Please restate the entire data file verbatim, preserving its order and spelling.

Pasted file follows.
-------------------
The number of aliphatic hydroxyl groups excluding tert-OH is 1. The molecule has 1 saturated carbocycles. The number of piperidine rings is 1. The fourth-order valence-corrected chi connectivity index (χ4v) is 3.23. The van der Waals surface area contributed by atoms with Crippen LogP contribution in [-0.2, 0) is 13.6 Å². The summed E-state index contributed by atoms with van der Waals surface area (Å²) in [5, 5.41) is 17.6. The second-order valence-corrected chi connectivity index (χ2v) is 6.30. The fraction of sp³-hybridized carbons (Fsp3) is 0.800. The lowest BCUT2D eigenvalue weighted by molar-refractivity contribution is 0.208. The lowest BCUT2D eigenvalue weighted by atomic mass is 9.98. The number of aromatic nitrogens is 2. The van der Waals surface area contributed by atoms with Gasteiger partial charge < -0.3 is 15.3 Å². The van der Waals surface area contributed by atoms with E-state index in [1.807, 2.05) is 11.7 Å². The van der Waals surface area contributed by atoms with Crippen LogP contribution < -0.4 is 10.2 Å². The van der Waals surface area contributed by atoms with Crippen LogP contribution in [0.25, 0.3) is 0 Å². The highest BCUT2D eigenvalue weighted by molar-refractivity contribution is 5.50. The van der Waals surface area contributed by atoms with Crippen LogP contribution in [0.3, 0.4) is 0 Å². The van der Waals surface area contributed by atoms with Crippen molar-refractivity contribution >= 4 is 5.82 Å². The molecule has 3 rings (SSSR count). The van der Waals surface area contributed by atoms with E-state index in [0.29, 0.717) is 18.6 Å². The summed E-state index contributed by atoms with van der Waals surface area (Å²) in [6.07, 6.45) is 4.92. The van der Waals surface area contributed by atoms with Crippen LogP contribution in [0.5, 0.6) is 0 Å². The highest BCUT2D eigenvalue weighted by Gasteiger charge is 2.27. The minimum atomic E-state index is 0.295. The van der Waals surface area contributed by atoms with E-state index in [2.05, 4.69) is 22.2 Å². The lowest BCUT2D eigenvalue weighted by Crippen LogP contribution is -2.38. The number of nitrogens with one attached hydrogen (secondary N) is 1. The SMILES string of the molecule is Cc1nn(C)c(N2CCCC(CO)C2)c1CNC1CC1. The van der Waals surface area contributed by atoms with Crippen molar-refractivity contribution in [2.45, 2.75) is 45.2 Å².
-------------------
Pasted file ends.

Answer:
The number of aliphatic hydroxyl groups excluding tert-OH is 1. The molecule has 1 saturated carbocycles. The number of piperidine rings is 1. The fourth-order valence-corrected chi connectivity index (χ4v) is 3.23. The van der Waals surface area contributed by atoms with Crippen LogP contribution in [-0.2, 0) is 13.6 Å². The summed E-state index contributed by atoms with van der Waals surface area (Å²) in [5, 5.41) is 17.6. The second-order valence-corrected chi connectivity index (χ2v) is 6.30. The fraction of sp³-hybridized carbons (Fsp3) is 0.800. The lowest BCUT2D eigenvalue weighted by molar-refractivity contribution is 0.208. The lowest BCUT2D eigenvalue weighted by atomic mass is 9.98. The number of aromatic nitrogens is 2. The van der Waals surface area contributed by atoms with Gasteiger partial charge < -0.3 is 15.3 Å². The van der Waals surface area contributed by atoms with E-state index in [1.807, 2.05) is 11.7 Å². The van der Waals surface area contributed by atoms with Crippen LogP contribution < -0.4 is 10.2 Å². The van der Waals surface area contributed by atoms with Crippen LogP contribution in [0.25, 0.3) is 0 Å². The highest BCUT2D eigenvalue weighted by molar-refractivity contribution is 5.50. The van der Waals surface area contributed by atoms with Crippen LogP contribution in [0.3, 0.4) is 0 Å². The van der Waals surface area contributed by atoms with Crippen molar-refractivity contribution >= 4 is 5.82 Å². The molecule has 3 rings (SSSR count). The van der Waals surface area contributed by atoms with E-state index in [0.29, 0.717) is 18.6 Å². The summed E-state index contributed by atoms with van der Waals surface area (Å²) in [6.07, 6.45) is 4.92. The van der Waals surface area contributed by atoms with Crippen LogP contribution in [0.5, 0.6) is 0 Å². The highest BCUT2D eigenvalue weighted by Gasteiger charge is 2.27. The minimum atomic E-state index is 0.295. The van der Waals surface area contributed by atoms with E-state index in [2.05, 4.69) is 22.2 Å². The lowest BCUT2D eigenvalue weighted by Crippen LogP contribution is -2.38. The number of nitrogens with one attached hydrogen (secondary N) is 1. The SMILES string of the molecule is Cc1nn(C)c(N2CCCC(CO)C2)c1CNC1CC1. The van der Waals surface area contributed by atoms with Crippen molar-refractivity contribution in [2.45, 2.75) is 45.2 Å².